Don’t Wait


I wish this were not true, but I am a procrastinator. Somewhere along the way, I’ve managed to convince myself that I do my best work under pressure, so I might as well wait until the last minute to do things. The truth is, when I procrastinate, it is usually because I feel uncertain about how to start a task or unsure of what it should look like when the task is completed. Unfortunately, this can also be true in my spiritual life, especially when it comes to sharing my faith with others.

  • What rationale do you use for not sharing your faith more often?

READ THE WORD: ACTS 21:37-22:22 (ESV)

37 As Paul was about to be brought into the barracks, he said to the tribune, “May I say something to you?” And he said, “Do you know Greek? 38 Are you not the Egyptian, then, who recently stirred up a revolt and led the four thousand men of the Assassins out into the wilderness?” 39 Paul replied, “I am a Jew, from Tarsus in Cilicia, a citizen of no obscure city. I beg you, permit me to speak to the people.” 40 And when he had given him permission, Paul, standing on the steps, motioned with his hand to the people. And when there was a great hush, he addressed them in the Hebrew language, saying:

22:1 “Brothers and fathers, hear the defense that I now make before you.”

And when they heard that he was addressing them in the Hebrew language, they became even more quiet. And he said:

“I am a Jew, born in Tarsus in Cilicia, but brought up in this city, educated at the feet of Gamaliel according to the strict manner of the law of our fathers, being zealous for God as all of you are this day. I persecuted this Way to the death, binding and delivering to prison both men and women, as the high priest and the whole council of elders can bear me witness. From them I received letters to the brothers, and I journeyed toward Damascus to take those also who were there and bring them in bonds to Jerusalem to be punished.

“As I was on my way and drew near to Damascus, about noon a great light from heaven suddenly shone around me. And I fell to the ground and heard a voice saying to me, ‘Saul, Saul, why are you persecuting me?’ And I answered, ‘Who are you, Lord?’ And he said to me, ‘I am Jesus of Nazareth, whom you are persecuting.’ Now those who were with me saw the light but did not understand the voice of the one who was speaking to me. 10 And I said, ‘What shall I do, Lord?’ And the Lord said to me, ‘Rise, and go into Damascus, and there you will be told all that is appointed for you to do.’ 11 And since I could not see because of the brightness of that light, I was led by the hand by those who were with me, and came into Damascus.

12 “And one Ananias, a devout man according to the law, well spoken of by all the Jews who lived there, 13 came to me, and standing by me said to me, ‘Brother Saul, receive your sight.’ And at that very hour I received my sight and saw him. 14 And he said, ‘The God of our fathers appointed you to know his will, to see the Righteous One and to hear a voice from his mouth; 15 for you will be a witness for him to everyone of what you have seen and heard. 16 And now why do you wait? Rise and be baptized and wash away your sins, calling on his name.’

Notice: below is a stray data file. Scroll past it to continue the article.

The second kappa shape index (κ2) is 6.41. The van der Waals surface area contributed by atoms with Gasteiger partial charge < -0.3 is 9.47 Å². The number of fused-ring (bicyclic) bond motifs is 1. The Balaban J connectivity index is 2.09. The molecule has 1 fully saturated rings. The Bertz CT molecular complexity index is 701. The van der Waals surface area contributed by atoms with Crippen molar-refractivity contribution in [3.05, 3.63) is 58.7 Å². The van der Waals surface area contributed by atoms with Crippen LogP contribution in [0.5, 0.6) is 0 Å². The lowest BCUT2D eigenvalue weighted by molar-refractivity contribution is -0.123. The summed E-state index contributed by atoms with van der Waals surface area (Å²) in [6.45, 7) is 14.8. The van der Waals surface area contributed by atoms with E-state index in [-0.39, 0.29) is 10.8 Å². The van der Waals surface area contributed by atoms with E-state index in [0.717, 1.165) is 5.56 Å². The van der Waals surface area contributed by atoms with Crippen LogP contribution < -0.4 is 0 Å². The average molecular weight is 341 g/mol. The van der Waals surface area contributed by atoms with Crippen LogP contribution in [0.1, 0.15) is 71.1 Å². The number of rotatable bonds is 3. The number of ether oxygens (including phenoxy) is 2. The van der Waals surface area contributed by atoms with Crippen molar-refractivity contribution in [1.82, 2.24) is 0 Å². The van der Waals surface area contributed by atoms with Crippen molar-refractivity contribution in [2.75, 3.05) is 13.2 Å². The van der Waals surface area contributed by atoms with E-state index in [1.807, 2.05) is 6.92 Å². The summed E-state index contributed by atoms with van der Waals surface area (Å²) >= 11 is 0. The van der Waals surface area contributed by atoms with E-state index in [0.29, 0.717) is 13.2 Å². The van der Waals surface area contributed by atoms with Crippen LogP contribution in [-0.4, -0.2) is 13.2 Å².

17 “When I had returned to Jerusalem and was praying in the temple, I fell into a trance18 and saw him saying to me, ‘Make haste and get out of Jerusalem quickly, because they will not accept your testimony about me.’ 19 And I said, ‘Lord, they themselves know that in one synagogue after another I imprisoned and beat those who believed in you. 20 And when the blood of Stephen your witness was being shed, I myself was standing by and approving and watching over the garments of those who killed him.’ 21 And he said to me, ‘Go, for I will send you far away to the Gentiles.’”

22 Up to this word they listened to him. Then they raised their voices and said, “Away with such a fellow from the earth! For he should not be allowed to live.”

English Standard Version, copyright 2001 by Crossway Bibles. Used by permission. All rights reserved.


  1. Paul did not want to miss any opportunity to tell his story, but he did so respectfully and with great winsomeness. How is this evident in the first paragraph (Acts 21:37-40)?
  2. In addition, Paul knew his audience: his fellow Jews. How did Paul honor his audience as he attempted to win them to the Way of Christ (vss. 1, 3, 12, 14)?
  3. Why do you think being amiable and knowing his audience were so important for Paul? Are they important for us today? Why or why not?
  4. Another component of his testimony was its emphasis on Paul’s life-change being God’s doing and not his own. How do verses 6-11 and verses 14-16 speak to Paul’s changed heart being a work of God and not of man?
  5. What one or two things can you learn and apply from Paul’s testimony that will help you share your faith story with more confidence and effectiveness?


Sharing our testimony—our faith story—can sometimes feel a little intimidating, maybe even a little scary. But as Paul demonstrated on his way to the barracks in today’s passage, there is never a wrong time for us to share how Jesus has changed our lives. As a matter of fact, in Acts 22:16, Ananias asked Paul a very important question about being a witness for the gospel. He said to Paul, “And now why do you wait?” I would venture to say that Jesus whispers those same six words to our hearts more often than we would like to admit. Our testimonies should be shared with respect, with grace, and with God as the key figure. And when approached that way, there is never a wrong time. Don’t wait.

  • Pray that God would give you a chance to share your story with someone today. Then pray that he’ll grant you the courage to share as Paul did.